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Collaboration, communication keys to claims success

Collaboration, communication keys to claims success

SAN ANTONIO — Collaboration among employers, attorneys and claims adjusters is critical in helping to better manage workers compensation claims and keeping litigation costs down, say those in the trenches of closing injured-worker claims.

“It never ceases to amaze me (how) we don’t talk,” Glenn Backus, president of Nashvillebased third-party administrator Alternative Service Concepts L.L.C., told attendees at The Risk & Insurance Management Society Inc.’s annual conference Monday in San Antonio. “There are a lot of silos in the industry.”

Mr. Backus moderated a discussion with Misty Price, chief operating officer for Van Nuys, California-based law firm Adelson, Testan, Brundo, Novell & Jimenez, and Suzanne Ormond, risk manager for Alsco Inc., a large uniforms and laundry firm based in Salt Lake City with more than 80 plants nationwide.

All three presenters work to close workers comp claims for Alsco, which before a team approach became a part of risk-management operations in 2015 spent upwards of 40% of its comp costs on litigation, said Ms. Ormond. One culprit, she said, was a lack of communication between all those involved in closing the claim.

Ms. Price acknowledged the root of the communication issues that often prolong claims.

“There’s a lot of volume in the industry … So much happens all at once,” she said, adding that it’s easy for information to miss the right eyes.

Today a collaborative approach has helped speed claims along, said Ms. Ormond.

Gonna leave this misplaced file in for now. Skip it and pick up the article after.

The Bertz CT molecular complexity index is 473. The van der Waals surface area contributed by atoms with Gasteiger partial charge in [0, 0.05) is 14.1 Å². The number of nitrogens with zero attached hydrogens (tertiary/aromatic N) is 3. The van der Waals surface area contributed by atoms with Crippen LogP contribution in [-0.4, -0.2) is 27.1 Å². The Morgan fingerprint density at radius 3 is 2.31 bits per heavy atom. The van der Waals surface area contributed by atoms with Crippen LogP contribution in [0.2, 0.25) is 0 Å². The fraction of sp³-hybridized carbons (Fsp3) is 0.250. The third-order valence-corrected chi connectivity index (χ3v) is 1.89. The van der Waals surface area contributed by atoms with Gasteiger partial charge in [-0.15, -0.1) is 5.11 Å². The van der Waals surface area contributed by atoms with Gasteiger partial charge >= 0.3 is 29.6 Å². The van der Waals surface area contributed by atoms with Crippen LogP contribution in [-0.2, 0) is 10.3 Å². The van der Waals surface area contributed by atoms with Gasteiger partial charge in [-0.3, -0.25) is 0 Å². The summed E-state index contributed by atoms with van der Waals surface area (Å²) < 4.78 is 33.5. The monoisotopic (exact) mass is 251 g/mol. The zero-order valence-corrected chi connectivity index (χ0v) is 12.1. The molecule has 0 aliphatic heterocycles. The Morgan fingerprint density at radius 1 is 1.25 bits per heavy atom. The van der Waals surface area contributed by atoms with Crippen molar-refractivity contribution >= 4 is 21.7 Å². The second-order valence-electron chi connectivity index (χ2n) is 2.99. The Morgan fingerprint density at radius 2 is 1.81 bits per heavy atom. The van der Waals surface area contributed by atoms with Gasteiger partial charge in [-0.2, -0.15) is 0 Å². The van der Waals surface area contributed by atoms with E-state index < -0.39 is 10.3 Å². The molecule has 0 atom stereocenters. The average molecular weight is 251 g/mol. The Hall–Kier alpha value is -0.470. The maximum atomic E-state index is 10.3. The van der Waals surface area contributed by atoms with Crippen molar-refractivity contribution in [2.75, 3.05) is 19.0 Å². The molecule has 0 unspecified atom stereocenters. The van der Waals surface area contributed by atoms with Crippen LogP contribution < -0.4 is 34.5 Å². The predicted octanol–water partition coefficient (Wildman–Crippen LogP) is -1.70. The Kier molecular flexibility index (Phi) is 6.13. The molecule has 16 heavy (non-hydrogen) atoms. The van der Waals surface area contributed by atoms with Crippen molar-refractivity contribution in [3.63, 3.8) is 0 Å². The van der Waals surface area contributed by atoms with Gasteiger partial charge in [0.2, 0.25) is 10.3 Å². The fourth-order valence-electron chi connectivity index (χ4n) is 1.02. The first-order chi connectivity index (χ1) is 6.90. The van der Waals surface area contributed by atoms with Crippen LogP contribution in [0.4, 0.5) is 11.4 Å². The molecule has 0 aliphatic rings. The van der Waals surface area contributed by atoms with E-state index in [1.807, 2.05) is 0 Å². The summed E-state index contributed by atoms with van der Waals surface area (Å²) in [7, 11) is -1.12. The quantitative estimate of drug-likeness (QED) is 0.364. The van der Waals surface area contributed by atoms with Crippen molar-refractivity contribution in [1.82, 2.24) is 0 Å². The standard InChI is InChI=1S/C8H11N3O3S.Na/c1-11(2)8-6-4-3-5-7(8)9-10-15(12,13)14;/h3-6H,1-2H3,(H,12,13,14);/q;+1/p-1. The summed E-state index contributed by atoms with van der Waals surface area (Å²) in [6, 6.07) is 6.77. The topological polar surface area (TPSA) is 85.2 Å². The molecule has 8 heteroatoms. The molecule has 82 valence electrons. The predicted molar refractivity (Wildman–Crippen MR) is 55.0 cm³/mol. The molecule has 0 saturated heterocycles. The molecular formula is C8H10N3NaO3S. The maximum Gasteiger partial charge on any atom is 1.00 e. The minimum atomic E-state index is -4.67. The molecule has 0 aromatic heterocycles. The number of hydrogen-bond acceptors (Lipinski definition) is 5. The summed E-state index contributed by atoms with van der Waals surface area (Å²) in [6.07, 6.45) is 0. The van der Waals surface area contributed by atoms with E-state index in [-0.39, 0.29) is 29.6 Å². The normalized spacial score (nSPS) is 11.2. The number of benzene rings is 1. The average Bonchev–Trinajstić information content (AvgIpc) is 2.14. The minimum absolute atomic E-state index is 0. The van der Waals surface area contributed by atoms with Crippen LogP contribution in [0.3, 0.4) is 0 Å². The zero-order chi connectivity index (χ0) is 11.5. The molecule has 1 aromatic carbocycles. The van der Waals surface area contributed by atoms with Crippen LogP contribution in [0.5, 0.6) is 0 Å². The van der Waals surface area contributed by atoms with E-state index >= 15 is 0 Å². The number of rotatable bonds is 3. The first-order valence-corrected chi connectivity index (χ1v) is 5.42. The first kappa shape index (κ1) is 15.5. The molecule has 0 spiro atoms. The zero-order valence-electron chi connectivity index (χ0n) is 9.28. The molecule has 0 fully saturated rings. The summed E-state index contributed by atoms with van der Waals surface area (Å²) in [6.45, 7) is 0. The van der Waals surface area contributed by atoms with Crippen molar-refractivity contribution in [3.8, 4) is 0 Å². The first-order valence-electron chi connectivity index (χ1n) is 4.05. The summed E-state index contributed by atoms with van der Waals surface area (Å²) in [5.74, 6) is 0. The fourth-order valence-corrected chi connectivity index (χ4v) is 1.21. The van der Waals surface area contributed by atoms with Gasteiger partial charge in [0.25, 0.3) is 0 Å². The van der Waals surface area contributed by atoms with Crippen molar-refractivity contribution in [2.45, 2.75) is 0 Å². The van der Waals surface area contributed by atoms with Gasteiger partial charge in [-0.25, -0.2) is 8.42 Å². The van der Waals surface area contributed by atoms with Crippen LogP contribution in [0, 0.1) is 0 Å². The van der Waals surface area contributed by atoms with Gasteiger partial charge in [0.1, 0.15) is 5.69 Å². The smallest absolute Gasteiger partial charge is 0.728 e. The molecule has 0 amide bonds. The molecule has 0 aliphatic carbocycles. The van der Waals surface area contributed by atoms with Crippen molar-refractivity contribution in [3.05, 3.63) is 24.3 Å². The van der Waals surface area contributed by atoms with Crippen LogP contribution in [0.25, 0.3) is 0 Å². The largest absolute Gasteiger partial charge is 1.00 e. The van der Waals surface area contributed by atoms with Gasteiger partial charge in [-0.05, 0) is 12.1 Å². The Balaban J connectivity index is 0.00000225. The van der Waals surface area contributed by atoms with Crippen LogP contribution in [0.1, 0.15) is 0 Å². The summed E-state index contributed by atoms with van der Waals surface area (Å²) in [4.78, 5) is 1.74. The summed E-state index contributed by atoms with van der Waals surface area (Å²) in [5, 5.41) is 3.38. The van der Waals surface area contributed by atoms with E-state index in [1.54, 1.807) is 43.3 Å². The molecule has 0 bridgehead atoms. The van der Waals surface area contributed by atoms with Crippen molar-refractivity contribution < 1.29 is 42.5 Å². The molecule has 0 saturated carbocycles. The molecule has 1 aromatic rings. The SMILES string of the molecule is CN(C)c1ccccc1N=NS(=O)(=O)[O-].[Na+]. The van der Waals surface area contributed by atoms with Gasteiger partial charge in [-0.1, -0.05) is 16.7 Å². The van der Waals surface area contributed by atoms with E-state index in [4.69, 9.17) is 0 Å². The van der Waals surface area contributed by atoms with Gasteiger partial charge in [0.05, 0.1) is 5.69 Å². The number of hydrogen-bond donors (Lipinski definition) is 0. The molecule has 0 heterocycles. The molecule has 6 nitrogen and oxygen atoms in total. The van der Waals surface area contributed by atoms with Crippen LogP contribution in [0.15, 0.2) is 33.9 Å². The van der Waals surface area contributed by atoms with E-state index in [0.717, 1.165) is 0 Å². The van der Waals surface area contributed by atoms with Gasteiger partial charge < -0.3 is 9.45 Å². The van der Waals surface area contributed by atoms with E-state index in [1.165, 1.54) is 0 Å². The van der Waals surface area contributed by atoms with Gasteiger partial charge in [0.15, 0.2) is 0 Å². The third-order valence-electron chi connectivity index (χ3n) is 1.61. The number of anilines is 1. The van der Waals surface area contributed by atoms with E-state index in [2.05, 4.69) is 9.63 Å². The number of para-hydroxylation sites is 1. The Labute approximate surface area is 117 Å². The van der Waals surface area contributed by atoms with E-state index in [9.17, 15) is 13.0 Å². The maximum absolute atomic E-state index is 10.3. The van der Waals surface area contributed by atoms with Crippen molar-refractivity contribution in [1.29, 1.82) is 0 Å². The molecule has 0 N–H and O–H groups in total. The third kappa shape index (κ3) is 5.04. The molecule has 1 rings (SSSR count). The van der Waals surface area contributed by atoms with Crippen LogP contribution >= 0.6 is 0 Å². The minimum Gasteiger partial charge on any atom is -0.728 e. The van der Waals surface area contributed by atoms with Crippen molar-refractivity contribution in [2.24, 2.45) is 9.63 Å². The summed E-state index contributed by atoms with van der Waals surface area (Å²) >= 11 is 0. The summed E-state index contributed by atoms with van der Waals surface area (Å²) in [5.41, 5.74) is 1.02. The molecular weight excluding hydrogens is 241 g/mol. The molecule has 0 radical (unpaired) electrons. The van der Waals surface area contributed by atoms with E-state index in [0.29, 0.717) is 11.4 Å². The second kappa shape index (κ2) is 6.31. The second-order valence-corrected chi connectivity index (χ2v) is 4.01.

The company has what Ms. Ormond calls a “communication wreath,” lending to the image of a circle, where all parties are involved and understand where a claim is in the process. “Build a communication wreath,” she said. “It’s my team, his team and her team … everybody knows the process and their role in it.”

It can be as simple as copying all involved parties on emails regarding a claimant, which Alsco now requires of its attorneys and claims adjusters to do at the onset of a claim. It can also mean setting regular meetings or checking in regularly on claims, said Ms. Ormond.

This eliminates the “Monday morning quarterback” issue often cited as a problem with prolonged, complicated claims, when “you look at things that were missed,” said Ms. Ormond.

Ms. Price emphasized the importance of the simple step of regular communication and data sharing.

Prior to her work in the legal field, Ms. Price worked for an insurer. When she went to a law firm, she was surprised how difficult it was to gather information on a claimant outside of a file that was sent to her office. Also surprising was a lag in getting approvals from employers, she said.

“What we kept hearing (from our attorneys) was, ‘I went and asked for authority and I couldn’t get it three years ago’… And now, three years later, we are settling this claim for more,” said Ms. Price.

A collaborative approach ensures “all the right eyes have the opportunity to see what they need to see,” she said. “In those unique situations that need review … the client can jump in to keep things on track.” 


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